Siena is a famous city in beautiful Tuscany and is well known for many things including its art, food, architecture and is also home to the Palio di Siena, or simply referred to by locals as Il Palio.
If you plan on coming to Florence, then make sure to visit Siena, which is just an hour away. There are many guided tours available when visiting Siena that can also include a visit to medieval villages such as San Gimignano. The tours leave Florence every day and you can purchase this (and much more) at the Tourist Point in Piazza della Repubblica, under the loggias.
Now as for the Il Palio, it’s a well-known horse race event that takes place twice a year. The first being on July 2, called Palio di Provenzano and the second being on August 16, and called Palio dell’Assunta.
Historically, the origins of this race go as far back to the medieval centuries where the races were held in Piazza del Campo. At first, the races were held on buffalo back, then donkeys until finally in 1656 when the contrade took to horses as their animal of choice for this widely acclaimed event. It’s also important to note that the Il Palio is an event not to be taken lightly. Even according to the official Il Palio website, this is what they have to say,
“The Palio is not a manifestation exhumed and organized for tourism: it is the life of the Sienese people over time and in different aspects and feelings”.
I don’t know much about the Il Palio, personally, and I’ve thus far never had the opportunity to attend, but after doing a bit of research, it seems like there is a lot of passion, pride and excitement to be had at this event. Not surprisingly, I would never expect anything less from any city here in Italy.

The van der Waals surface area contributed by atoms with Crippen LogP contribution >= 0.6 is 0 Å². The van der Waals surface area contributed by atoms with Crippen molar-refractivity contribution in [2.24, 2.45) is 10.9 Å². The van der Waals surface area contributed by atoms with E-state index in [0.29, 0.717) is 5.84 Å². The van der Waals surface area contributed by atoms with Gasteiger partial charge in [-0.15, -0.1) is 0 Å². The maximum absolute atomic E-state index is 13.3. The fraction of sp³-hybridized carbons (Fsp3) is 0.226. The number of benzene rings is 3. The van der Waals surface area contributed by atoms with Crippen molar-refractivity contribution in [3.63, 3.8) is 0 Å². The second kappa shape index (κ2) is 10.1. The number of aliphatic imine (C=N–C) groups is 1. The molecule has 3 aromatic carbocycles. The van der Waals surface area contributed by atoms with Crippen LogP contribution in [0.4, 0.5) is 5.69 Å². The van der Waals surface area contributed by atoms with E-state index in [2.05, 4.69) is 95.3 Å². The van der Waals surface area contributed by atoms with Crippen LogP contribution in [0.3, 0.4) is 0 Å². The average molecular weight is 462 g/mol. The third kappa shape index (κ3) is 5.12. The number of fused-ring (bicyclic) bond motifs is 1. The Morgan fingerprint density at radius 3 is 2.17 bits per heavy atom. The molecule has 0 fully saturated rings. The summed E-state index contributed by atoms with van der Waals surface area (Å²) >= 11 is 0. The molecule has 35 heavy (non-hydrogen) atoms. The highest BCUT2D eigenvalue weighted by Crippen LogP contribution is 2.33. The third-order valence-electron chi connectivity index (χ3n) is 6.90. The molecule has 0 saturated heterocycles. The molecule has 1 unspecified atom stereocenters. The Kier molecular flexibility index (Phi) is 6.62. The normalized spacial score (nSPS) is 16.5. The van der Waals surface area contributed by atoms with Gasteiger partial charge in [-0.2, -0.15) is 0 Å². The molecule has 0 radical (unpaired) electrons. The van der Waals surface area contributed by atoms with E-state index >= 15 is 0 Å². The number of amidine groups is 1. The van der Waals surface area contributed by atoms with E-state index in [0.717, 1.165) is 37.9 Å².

Even prior to the actual race beginning, a grand cavalcade, known as the Corteo Storico precedes it. Think: medieval costumes, flags waving and men with swords on horseback. This eventually leads to Piazza del Campo, wherein the races actually take place.
Now how does the Il Palio work exactly?
Well, there are seventeen “contrade” that participate each year. What’s “contrade” you ask? It’s actually plural for the word “contrada”, which translates to “district” in English. Now, each contrada competes in the races and is named after an animal or symbol that boasts its own history to its given district. There is a distinct sense of identity that the Sienese people uphold for the contrada they belong to and this is important to note as it plays a key figure in the swell of pride and passion that comes along during these events.
The race itself sees the jockeys riding their horses bareback for approximately three times around the piazza and lasting no more than two minutes. The winner is then awarded a banner of painted silk, or palio that is hand-painted by a different artist for each race; but the real victory comes with the bragging rights in the ceremony thereafter, in which the winning district is deemed the champion.
If you’re curious about the 2013 races, these are the districts that have been pulled and will be competing for the title this year. (Note that, some districts have the opportunity to compete in both races because of their name being repeatedly pulled). It’s just how it works!
July 2nd: Ram, Pantera, Oca, Owl, Porcupine, Lupa, Torre, Leocorno, Wave and Nicchio
August 16th: Aquila, Caterpillar, Snail, Lupa, Nicchio, Goose and Tower
If you’re interested in your own horseback experience, sans the intense pressure of your entire contrada depending on you for the win; then make sure to sign up for the Horses & Vineyards: Horseback Riding Tour in Tuscany with www.horsesandvineyards.com.
It’s available everyday, twice a day, at both 10:30a.m. and 2:30p.m. where you’ll have the opportunity to ride horseback (no experience required), as well as taste wines, olive oils and even eat a delicious meal.
By: Tiffany Tobias